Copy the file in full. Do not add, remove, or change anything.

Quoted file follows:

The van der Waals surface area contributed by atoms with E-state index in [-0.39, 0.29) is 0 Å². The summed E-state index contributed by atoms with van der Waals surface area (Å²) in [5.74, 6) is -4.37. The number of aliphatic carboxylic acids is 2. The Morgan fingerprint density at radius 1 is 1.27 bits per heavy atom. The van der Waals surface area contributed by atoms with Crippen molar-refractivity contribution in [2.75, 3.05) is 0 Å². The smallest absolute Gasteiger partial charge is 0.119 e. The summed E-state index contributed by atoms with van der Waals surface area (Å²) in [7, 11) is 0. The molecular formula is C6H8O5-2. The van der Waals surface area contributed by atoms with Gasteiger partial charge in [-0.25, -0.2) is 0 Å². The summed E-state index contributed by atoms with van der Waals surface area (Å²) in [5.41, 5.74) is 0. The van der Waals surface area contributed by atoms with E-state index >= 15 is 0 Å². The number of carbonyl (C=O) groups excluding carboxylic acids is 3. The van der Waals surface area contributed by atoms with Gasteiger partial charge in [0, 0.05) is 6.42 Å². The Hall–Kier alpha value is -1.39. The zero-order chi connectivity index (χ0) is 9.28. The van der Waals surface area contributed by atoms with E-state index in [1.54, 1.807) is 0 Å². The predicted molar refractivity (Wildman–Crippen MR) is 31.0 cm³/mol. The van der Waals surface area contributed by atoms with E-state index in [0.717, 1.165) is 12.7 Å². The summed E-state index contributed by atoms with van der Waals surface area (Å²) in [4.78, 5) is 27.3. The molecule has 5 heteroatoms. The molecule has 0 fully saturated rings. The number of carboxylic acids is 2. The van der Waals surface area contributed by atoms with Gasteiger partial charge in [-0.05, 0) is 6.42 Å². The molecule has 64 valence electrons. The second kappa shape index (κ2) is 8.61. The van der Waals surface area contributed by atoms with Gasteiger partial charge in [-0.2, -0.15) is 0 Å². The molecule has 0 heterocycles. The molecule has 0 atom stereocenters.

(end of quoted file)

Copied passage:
The van der Waals surface area contributed by atoms with E-state index in [-0.39, 0.29) is 0 Å². The summed E-state index contributed by atoms with van der Waals surface area (Å²) in [5.74, 6) is -4.37. The number of aliphatic carboxylic acids is 2. The Morgan fingerprint density at radius 1 is 1.27 bits per heavy atom. The van der Waals surface area contributed by atoms with Crippen molar-refractivity contribution in [2.75, 3.05) is 0 Å². The smallest absolute Gasteiger partial charge is 0.119 e. The summed E-state index contributed by atoms with van der Waals surface area (Å²) in [7, 11) is 0. The molecular formula is C6H8O5-2. The van der Waals surface area contributed by atoms with Gasteiger partial charge in [-0.25, -0.2) is 0 Å². The summed E-state index contributed by atoms with van der Waals surface area (Å²) in [5.41, 5.74) is 0. The van der Waals surface area contributed by atoms with E-state index >= 15 is 0 Å². The number of carbonyl (C=O) groups excluding carboxylic acids is 3. The van der Waals surface area contributed by atoms with Gasteiger partial charge in [0, 0.05) is 6.42 Å². The Hall–Kier alpha value is -1.39. The zero-order chi connectivity index (χ0) is 9.28. The van der Waals surface area contributed by atoms with E-state index in [1.54, 1.807) is 0 Å². The predicted molar refractivity (Wildman–Crippen MR) is 31.0 cm³/mol. The van der Waals surface area contributed by atoms with E-state index in [0.717, 1.165) is 12.7 Å². The summed E-state index contributed by atoms with van der Waals surface area (Å²) in [4.78, 5) is 27.3. The molecule has 5 heteroatoms. The molecule has 0 fully saturated rings. The number of carboxylic acids is 2. The van der Waals surface area contributed by atoms with Gasteiger partial charge in [-0.05, 0) is 6.42 Å². The molecule has 64 valence electrons. The second kappa shape index (κ2) is 8.61. The van der Waals surface area contributed by atoms with Gasteiger partial charge in [-0.2, -0.15) is 0 Å². The molecule has 0 heterocycles. The molecule has 0 atom stereocenters.